There are two types of gas
equations. One is the class of equations describing a
what happens when a gas changes from one condition to
another. The second class of equations describe a single
state where NO changes occur.

Single state equations no
changes

Dalton's law

P_{total} =
P_{1}
+ P_{2}
+ P_{3}....

Universal gas law

PV = nRT

Gas density at STP, grams /
Liter

density = d = molar mass/ 22.4
L

Change of state equations Two
states or conditions exist, both an initial and final state

Boyle's law

P_{1}V_{1}
= P_{2}V_{2}

constant T and moles




Charle's law

V_{1}/T_{1}
= V_{2
}/T_{2}

constant P and moles




GayLussac's law

P_{1}/T_{1}
= P_{2
}/T_{2}

constant V and moles




Combined gas law

P_{1}V_{1}/T_{1}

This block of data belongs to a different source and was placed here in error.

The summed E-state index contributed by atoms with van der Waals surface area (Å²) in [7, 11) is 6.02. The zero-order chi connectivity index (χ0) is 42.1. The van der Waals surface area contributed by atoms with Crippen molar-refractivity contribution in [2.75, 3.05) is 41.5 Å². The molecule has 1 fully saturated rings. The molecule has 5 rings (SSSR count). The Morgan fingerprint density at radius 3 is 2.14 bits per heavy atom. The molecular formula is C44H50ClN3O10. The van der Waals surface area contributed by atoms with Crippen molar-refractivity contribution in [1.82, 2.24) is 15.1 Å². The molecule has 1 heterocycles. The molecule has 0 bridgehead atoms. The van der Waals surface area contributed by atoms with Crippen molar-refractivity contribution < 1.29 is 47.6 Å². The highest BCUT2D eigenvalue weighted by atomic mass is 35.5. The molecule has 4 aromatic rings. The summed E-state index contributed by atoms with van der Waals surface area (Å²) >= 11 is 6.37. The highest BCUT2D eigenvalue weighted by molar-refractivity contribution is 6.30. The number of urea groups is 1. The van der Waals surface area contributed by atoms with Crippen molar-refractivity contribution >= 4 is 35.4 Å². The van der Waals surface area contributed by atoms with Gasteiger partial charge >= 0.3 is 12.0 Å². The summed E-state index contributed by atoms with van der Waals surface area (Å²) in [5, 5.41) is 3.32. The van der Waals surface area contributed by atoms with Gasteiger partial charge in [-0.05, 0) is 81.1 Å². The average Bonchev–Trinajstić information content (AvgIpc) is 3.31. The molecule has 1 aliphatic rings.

= P_{2}V_{2
}/T_{2}

constant moles




Avogadro's law

n_{1}/V_{1}
= n_{2}/V_{2}

constant T and P

All these equations follow
assumptions of the kinetic molecular theory for
gases.

Standard temperature and
pressure, STP

From the preceding equations it should
be clear that gas properties change with temperature and
pressure. A standard reference condition has been defined so
comparisons of gases can be made. A reference standard
temperature and pressure, are set at STP,
273.16^{o}
Kelvin and 1 atmosphere pressure.

All gases at STP have the same molar
volume, 22.4 Liters. This naturally comes about when the
Ideal / Perfect Gas law is used to calculate volume for 1
mole at STP.

Dr. Walt
Volland, all rights reserved
19982005